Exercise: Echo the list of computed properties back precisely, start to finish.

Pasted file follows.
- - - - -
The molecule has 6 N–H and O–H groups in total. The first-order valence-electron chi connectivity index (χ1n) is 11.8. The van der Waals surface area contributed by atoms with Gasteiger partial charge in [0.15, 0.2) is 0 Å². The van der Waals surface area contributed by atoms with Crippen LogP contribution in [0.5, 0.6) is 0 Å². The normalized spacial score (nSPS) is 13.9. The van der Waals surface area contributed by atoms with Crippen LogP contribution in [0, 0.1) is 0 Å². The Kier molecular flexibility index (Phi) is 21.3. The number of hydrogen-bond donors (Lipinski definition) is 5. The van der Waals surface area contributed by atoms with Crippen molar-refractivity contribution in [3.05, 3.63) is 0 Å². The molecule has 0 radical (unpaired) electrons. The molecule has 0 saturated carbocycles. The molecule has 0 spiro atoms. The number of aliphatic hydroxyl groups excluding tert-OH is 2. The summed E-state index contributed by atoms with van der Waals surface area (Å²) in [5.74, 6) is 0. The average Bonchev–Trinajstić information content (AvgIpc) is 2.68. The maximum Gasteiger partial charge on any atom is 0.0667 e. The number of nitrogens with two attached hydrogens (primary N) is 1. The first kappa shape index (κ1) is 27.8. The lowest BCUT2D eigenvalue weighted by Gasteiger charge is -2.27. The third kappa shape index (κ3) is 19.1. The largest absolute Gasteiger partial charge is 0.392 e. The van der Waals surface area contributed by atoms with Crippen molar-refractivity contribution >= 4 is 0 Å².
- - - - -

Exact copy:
The molecule has 6 N–H and O–H groups in total. The first-order valence-electron chi connectivity index (χ1n) is 11.8. The van der Waals surface area contributed by atoms with Gasteiger partial charge in [0.15, 0.2) is 0 Å². The van der Waals surface area contributed by atoms with Crippen LogP contribution in [0.5, 0.6) is 0 Å². The normalized spacial score (nSPS) is 13.9. The van der Waals surface area contributed by atoms with Crippen LogP contribution in [0, 0.1) is 0 Å². The Kier molecular flexibility index (Phi) is 21.3. The number of hydrogen-bond donors (Lipinski definition) is 5. The van der Waals surface area contributed by atoms with Crippen molar-refractivity contribution in [3.05, 3.63) is 0 Å². The molecule has 0 radical (unpaired) electrons. The molecule has 0 saturated carbocycles. The molecule has 0 spiro atoms. The number of aliphatic hydroxyl groups excluding tert-OH is 2. The summed E-state index contributed by atoms with van der Waals surface area (Å²) in [5.74, 6) is 0. The average Bonchev–Trinajstić information content (AvgIpc) is 2.68. The maximum Gasteiger partial charge on any atom is 0.0667 e. The number of nitrogens with two attached hydrogens (primary N) is 1. The first kappa shape index (κ1) is 27.8. The lowest BCUT2D eigenvalue weighted by Gasteiger charge is -2.27. The third kappa shape index (κ3) is 19.1. The largest absolute Gasteiger partial charge is 0.392 e. The van der Waals surface area contributed by atoms with Crippen molar-refractivity contribution >= 4 is 0 Å².